I find myself riffling back and forth in Berskhire's dense 96-page annual report, because the presentation suits Buffett's style rather than the readers'. I'd like to see the complete insurance business, investments and operating entities on an up-front earnings summary page. Not until page 15 do you find the portfolio holdings. The price range on the common stock is on page 95.
Berkshire stock is tied mainly to portfolio performance, not earnings of the operating companies. Berkshire's five-year cumulative return was 15%--not much to call home about, but certainly better than the S&P 500.
The summary of financial data on page 26 is inadequate. It breaks down revenues by business sector but lumps earnings on one line. Come on, Warren, give us a break! On page 9, I found the underwriting profits of the insurance entities, but not investment income, which is more conjectural in today's setting of very low interest rates.
My take on total operating earnings is flattish, with some improvement in energy and insurance but slippage in manufacturing, service companies and retail.
Unless the stock market heads due north from here, Buffett's portfolio will suffer along with everyone else's.
Investments in the insurance companies are largely in foreign government bonds, domestic corporate bonds and preferreds. Very little is held in U.S. Treasuries or mortgage-backed securities. This is a wise construct that few independent insurance companies matched. Buffett rates an A for fixed-income management.
The multibillion-dollar investments in GE and Goldman Sachs
Finally, on page 59, I found a complete income statement for Berkshire's insurance properties. There was no growth in investment income these past three years, or in pretax earnings. Insurance accounts for about half of Berkshire's total earnings. The rest is in diversified properties, also with flattish results the past three years, and probably headed down.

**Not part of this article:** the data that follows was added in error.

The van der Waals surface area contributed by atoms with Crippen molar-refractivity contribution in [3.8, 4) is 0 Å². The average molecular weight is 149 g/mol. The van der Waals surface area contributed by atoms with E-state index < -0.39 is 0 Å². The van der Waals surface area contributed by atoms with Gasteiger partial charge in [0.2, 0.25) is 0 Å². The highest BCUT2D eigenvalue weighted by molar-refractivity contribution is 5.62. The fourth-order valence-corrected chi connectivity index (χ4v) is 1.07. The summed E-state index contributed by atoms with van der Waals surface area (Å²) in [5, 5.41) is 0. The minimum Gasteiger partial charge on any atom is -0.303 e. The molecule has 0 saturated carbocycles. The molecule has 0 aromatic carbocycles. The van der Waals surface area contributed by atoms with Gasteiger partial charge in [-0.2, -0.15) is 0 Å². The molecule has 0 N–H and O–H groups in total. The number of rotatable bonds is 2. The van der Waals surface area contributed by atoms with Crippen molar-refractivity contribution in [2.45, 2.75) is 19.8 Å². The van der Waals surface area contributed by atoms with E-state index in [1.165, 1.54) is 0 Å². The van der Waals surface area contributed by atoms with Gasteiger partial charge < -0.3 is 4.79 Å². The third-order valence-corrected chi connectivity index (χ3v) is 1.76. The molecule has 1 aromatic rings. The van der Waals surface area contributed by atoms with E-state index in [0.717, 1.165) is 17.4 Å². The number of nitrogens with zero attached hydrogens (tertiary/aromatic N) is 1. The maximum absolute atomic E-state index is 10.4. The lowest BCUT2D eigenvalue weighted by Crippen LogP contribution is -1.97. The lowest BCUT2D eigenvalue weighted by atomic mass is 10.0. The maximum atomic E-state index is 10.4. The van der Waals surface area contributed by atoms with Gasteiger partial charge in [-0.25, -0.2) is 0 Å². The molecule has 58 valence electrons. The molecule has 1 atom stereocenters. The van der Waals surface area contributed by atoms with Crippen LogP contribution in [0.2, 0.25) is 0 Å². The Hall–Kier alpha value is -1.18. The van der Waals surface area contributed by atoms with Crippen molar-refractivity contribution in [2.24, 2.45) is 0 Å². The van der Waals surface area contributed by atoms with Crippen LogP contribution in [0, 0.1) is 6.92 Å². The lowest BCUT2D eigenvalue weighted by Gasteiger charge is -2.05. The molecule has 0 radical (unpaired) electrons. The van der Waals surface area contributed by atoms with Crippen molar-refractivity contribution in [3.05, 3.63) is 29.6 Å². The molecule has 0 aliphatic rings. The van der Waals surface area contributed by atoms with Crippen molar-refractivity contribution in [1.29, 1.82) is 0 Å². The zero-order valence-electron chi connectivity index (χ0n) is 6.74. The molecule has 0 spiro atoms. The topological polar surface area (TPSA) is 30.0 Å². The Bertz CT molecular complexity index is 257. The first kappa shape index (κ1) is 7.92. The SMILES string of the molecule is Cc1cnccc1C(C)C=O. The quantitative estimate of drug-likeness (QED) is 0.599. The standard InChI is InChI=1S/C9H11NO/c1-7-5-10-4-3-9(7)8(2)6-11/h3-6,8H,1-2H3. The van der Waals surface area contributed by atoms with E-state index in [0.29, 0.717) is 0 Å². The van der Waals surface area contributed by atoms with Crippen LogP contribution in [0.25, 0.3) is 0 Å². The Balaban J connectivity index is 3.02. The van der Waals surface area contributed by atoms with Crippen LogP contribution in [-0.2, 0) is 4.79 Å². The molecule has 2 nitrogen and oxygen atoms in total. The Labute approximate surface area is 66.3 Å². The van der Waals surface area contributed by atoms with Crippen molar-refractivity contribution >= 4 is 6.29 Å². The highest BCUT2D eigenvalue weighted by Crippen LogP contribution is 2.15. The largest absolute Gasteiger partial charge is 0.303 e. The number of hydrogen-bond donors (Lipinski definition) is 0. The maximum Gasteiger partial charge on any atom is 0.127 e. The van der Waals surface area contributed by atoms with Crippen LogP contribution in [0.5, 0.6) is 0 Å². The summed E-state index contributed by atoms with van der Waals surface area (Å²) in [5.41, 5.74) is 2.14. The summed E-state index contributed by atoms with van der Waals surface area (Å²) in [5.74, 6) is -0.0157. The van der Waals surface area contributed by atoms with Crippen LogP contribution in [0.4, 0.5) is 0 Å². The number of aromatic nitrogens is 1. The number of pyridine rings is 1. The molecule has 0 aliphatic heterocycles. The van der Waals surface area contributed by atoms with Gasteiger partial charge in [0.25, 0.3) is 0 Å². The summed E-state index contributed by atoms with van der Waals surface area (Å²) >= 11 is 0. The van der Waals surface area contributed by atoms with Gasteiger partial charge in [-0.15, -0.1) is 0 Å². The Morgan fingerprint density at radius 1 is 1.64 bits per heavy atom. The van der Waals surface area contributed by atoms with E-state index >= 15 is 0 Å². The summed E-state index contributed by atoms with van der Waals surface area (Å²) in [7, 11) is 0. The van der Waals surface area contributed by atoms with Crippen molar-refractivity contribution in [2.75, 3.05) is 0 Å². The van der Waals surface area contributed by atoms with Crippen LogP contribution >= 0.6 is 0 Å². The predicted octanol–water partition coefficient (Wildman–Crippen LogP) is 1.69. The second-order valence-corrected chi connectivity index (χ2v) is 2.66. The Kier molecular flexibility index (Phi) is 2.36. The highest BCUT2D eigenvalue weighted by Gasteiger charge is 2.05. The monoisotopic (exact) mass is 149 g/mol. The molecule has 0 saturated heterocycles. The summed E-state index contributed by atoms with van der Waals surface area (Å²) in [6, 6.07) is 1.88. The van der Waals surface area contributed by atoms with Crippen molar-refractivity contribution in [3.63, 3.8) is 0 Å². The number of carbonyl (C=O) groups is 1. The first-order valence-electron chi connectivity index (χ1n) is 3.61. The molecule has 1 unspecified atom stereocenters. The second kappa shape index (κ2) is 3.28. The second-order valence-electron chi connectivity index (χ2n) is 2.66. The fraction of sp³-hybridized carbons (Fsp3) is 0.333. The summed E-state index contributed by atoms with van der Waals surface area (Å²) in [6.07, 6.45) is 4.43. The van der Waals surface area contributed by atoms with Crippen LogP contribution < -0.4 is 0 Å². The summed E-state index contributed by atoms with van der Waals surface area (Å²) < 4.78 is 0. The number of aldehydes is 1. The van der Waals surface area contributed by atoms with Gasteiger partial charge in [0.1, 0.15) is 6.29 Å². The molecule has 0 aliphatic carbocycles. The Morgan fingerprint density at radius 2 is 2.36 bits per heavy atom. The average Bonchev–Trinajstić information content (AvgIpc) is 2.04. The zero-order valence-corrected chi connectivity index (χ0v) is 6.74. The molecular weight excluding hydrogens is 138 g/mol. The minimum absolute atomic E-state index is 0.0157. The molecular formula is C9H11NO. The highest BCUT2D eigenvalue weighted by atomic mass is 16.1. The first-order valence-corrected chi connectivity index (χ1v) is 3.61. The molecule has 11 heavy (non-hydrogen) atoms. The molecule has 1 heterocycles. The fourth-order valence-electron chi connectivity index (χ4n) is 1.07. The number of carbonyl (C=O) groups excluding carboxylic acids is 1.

Investors need to question whether they couldn't do better in a monolithic property in the fire and casualty sector, reinsurance and manufacturing. Berkshire carries a goodwill component in its balance sheet of over $30 billion. Some future write-offs aren't out of the question.
An appropriate price-earnings ratio, considering the operating properties' cyclical variance, is 10 times earnings, not 15. Price-earnings ratios for all money managers these past 12 months melted down from 15 to under 10. The good thing is that ex-goodwill, Berkshire sells at book value.
Despite my enumeration of his current portfolio peccadilloes, Warren Buffett's 50-year record as a level-headed investor and businessman stands as a great role model for investing generations to come, as well as for money managers like me, similarly employed today.
Martin T. Sosnoff is chairman and founder of Atalanta/Sosnoff Capital, a private investment management company with more than $6 billion in assets under management. Sosnoff has published two books about his experiences on Wall Street, Humble on Wall Street and Silent Investor, Silent Loser. He was a columnist for many years at Forbes magazine and for three years at the New York Post. Sosnoff owns personally and Atalanta Sosnoff Capital owns for clients the following stocks cited in this commentary: IBM, Microsoft, MetLife, Johnson & Johnson, Goldman Sachs and JPMorgan Chase.Related Links
Berkshire Hathaway Annual Letter to Shareholders 2008 - Read the latest Berkshire Letter